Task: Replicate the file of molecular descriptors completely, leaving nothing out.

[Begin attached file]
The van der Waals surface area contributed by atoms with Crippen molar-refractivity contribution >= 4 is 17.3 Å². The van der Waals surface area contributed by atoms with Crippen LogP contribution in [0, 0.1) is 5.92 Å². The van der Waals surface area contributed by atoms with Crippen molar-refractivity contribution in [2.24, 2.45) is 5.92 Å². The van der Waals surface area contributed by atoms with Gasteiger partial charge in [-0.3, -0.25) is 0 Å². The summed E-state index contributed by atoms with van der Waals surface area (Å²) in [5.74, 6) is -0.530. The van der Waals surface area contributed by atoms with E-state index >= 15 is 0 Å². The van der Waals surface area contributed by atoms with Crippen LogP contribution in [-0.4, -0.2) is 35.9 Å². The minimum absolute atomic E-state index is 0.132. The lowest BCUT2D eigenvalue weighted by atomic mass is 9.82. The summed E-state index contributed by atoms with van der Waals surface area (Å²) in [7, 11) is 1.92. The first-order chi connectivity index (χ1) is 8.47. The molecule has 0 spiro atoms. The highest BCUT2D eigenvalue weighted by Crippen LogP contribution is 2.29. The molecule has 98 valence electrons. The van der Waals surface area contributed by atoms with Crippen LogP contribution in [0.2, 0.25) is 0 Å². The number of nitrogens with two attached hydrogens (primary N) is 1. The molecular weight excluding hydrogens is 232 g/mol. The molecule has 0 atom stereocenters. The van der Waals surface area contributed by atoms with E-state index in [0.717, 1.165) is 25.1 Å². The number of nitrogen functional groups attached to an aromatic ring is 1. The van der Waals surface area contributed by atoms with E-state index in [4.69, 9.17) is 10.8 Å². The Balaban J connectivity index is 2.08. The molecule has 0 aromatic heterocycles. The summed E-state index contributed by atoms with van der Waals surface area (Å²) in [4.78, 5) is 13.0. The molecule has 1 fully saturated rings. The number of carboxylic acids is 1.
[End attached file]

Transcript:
The van der Waals surface area contributed by atoms with Crippen molar-refractivity contribution >= 4 is 17.3 Å². The van der Waals surface area contributed by atoms with Crippen LogP contribution in [0, 0.1) is 5.92 Å². The van der Waals surface area contributed by atoms with Crippen molar-refractivity contribution in [2.24, 2.45) is 5.92 Å². The van der Waals surface area contributed by atoms with Gasteiger partial charge in [-0.3, -0.25) is 0 Å². The summed E-state index contributed by atoms with van der Waals surface area (Å²) in [5.74, 6) is -0.530. The van der Waals surface area contributed by atoms with E-state index >= 15 is 0 Å². The van der Waals surface area contributed by atoms with Crippen LogP contribution in [-0.4, -0.2) is 35.9 Å². The minimum absolute atomic E-state index is 0.132. The lowest BCUT2D eigenvalue weighted by atomic mass is 9.82. The summed E-state index contributed by atoms with van der Waals surface area (Å²) in [7, 11) is 1.92. The first-order chi connectivity index (χ1) is 8.47. The molecule has 0 spiro atoms. The highest BCUT2D eigenvalue weighted by Crippen LogP contribution is 2.29. The molecule has 98 valence electrons. The van der Waals surface area contributed by atoms with Crippen LogP contribution in [0.2, 0.25) is 0 Å². The number of nitrogens with two attached hydrogens (primary N) is 1. The molecular weight excluding hydrogens is 232 g/mol. The molecule has 0 atom stereocenters. The van der Waals surface area contributed by atoms with E-state index in [0.717, 1.165) is 25.1 Å². The number of nitrogen functional groups attached to an aromatic ring is 1. The van der Waals surface area contributed by atoms with E-state index in [4.69, 9.17) is 10.8 Å². The Balaban J connectivity index is 2.08. The molecule has 0 aromatic heterocycles. The summed E-state index contributed by atoms with van der Waals surface area (Å²) in [4.78, 5) is 13.0. The molecule has 1 fully saturated rings. The number of carboxylic acids is 1.